Mind over Muscle: Choosing Choice

The other day I received my new health insurance card in the mail, my high-priced ticket to medical care, all brand spanking new. When I pulled it free from the envelope, I noticed the name of my plan, Managed Choice, emblazoned across the top of my card. I smirked. The insurance company gets to poorly manage a seriies of inadequate and limited choices, and I get to be confused about what my choices are. It’s kind of like your mother giving you a choice or spinach and okra, then insisting you be grateful that you only have to eat one vegetable.

Sometimes, as with mothers and insurance companies, we can’t do anything about the choices that are put before us. But we do have the freedom to manage our own choices when it comes to maintaining our physical and emotional health. Commitment to a total fitness plan takes a lot of work. We’re socialized for quick fixes and instant results, so the idea of long-term commitment, especially to ourselves, is foreign. Rewards always come more slowly than we would like, and the actual effort takes time, money, and energy. And, I don’t know about you, but i need pats on the back and continual encouragement from people who are important to me in order to keep going.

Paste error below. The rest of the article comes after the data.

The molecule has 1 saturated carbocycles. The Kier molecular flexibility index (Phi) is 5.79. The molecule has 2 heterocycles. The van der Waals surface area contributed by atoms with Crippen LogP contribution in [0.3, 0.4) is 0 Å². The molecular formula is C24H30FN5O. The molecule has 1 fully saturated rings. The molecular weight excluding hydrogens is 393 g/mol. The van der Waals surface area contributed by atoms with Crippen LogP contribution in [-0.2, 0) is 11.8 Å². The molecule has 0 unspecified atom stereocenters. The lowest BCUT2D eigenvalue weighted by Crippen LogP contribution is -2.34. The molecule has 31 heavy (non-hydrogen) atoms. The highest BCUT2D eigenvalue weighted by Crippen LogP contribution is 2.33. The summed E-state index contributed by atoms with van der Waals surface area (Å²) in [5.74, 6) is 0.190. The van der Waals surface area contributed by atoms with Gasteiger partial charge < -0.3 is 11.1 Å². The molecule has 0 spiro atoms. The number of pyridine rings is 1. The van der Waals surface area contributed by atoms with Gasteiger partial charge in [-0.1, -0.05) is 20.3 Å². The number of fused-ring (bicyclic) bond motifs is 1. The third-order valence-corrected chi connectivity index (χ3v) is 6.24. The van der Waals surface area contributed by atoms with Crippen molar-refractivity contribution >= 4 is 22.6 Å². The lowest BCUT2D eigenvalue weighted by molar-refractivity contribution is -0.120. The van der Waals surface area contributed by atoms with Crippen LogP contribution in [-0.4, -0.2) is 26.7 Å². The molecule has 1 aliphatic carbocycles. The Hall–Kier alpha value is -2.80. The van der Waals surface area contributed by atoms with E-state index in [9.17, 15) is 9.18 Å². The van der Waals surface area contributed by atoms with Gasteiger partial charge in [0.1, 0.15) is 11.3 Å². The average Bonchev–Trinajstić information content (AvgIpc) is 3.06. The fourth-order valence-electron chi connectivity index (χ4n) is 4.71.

Success at our fitness goals requires a series of managed choices. Choices about how to use time, what to eat or not, when to do cardio, when to rest, and how to ask for help. In fact, we are bombarded by choice points daily when it comes to health. And making promises to ourselves is different from making choices. For instance, the moment I tell myself I’ll exercise three times this week, that’s no the same moment I make the actual choice. I make the choice when I arrive at the gym and get on the treadmill. The doing moment is the choosing moment. There’s no getting around this.

Stephen Covey, the author of many books about lifestyle management, called this “exercising integrity in the moment of choice.” So, it’s important to recognize and reward your choosing in the moment, the very instance in which you are true to your goals. “Look what I just did, I said no to that second helping of grease.” Or, “I’m so glad I pushed myself to do my cardio today.” This is self-talk that works.

The traditional concept of “will power” assumes some kind of battle for power. When there is a battle, there always has to be a loser. Why be at war with oneself? Instead, adopt a mindset of “choice management” as a vehicle for advancing steadily toward your goals.

And don’t forget to eat your vegetables.

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